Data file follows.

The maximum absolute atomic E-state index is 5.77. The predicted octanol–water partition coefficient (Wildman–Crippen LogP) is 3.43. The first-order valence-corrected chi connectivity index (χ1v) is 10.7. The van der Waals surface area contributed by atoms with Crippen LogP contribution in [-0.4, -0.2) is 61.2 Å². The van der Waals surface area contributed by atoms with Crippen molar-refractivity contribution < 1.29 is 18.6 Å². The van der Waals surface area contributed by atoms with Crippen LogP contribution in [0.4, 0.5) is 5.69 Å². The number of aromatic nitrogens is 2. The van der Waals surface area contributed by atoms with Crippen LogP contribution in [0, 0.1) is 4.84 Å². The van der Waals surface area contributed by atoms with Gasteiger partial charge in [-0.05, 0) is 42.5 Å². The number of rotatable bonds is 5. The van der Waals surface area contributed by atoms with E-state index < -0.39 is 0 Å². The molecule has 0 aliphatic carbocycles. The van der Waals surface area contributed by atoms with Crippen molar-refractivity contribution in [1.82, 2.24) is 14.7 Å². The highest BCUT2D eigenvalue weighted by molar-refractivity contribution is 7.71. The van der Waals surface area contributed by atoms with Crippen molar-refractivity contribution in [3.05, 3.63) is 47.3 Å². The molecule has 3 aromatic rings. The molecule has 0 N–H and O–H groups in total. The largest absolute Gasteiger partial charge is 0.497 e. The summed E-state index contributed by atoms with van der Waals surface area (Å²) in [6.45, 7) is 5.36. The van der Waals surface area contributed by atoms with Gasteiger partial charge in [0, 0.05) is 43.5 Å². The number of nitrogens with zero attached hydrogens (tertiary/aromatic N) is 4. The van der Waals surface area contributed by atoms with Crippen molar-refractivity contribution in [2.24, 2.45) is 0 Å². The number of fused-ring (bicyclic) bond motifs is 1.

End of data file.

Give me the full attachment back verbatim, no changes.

The maximum absolute atomic E-state index is 5.77. The predicted octanol–water partition coefficient (Wildman–Crippen LogP) is 3.43. The first-order valence-corrected chi connectivity index (χ1v) is 10.7. The van der Waals surface area contributed by atoms with Crippen LogP contribution in [-0.4, -0.2) is 61.2 Å². The van der Waals surface area contributed by atoms with Crippen molar-refractivity contribution < 1.29 is 18.6 Å². The van der Waals surface area contributed by atoms with Crippen LogP contribution in [0.4, 0.5) is 5.69 Å². The number of aromatic nitrogens is 2. The van der Waals surface area contributed by atoms with Crippen LogP contribution in [0, 0.1) is 4.84 Å². The van der Waals surface area contributed by atoms with Gasteiger partial charge in [-0.05, 0) is 42.5 Å². The number of rotatable bonds is 5. The van der Waals surface area contributed by atoms with E-state index < -0.39 is 0 Å². The molecule has 0 aliphatic carbocycles. The van der Waals surface area contributed by atoms with Crippen molar-refractivity contribution in [1.82, 2.24) is 14.7 Å². The highest BCUT2D eigenvalue weighted by molar-refractivity contribution is 7.71. The van der Waals surface area contributed by atoms with Crippen molar-refractivity contribution in [3.05, 3.63) is 47.3 Å². The molecule has 3 aromatic rings. The molecule has 0 N–H and O–H groups in total. The largest absolute Gasteiger partial charge is 0.497 e. The summed E-state index contributed by atoms with van der Waals surface area (Å²) in [6.45, 7) is 5.36. The van der Waals surface area contributed by atoms with Gasteiger partial charge in [0, 0.05) is 43.5 Å². The number of nitrogens with zero attached hydrogens (tertiary/aromatic N) is 4. The van der Waals surface area contributed by atoms with Crippen molar-refractivity contribution in [2.24, 2.45) is 0 Å². The number of fused-ring (bicyclic) bond motifs is 1.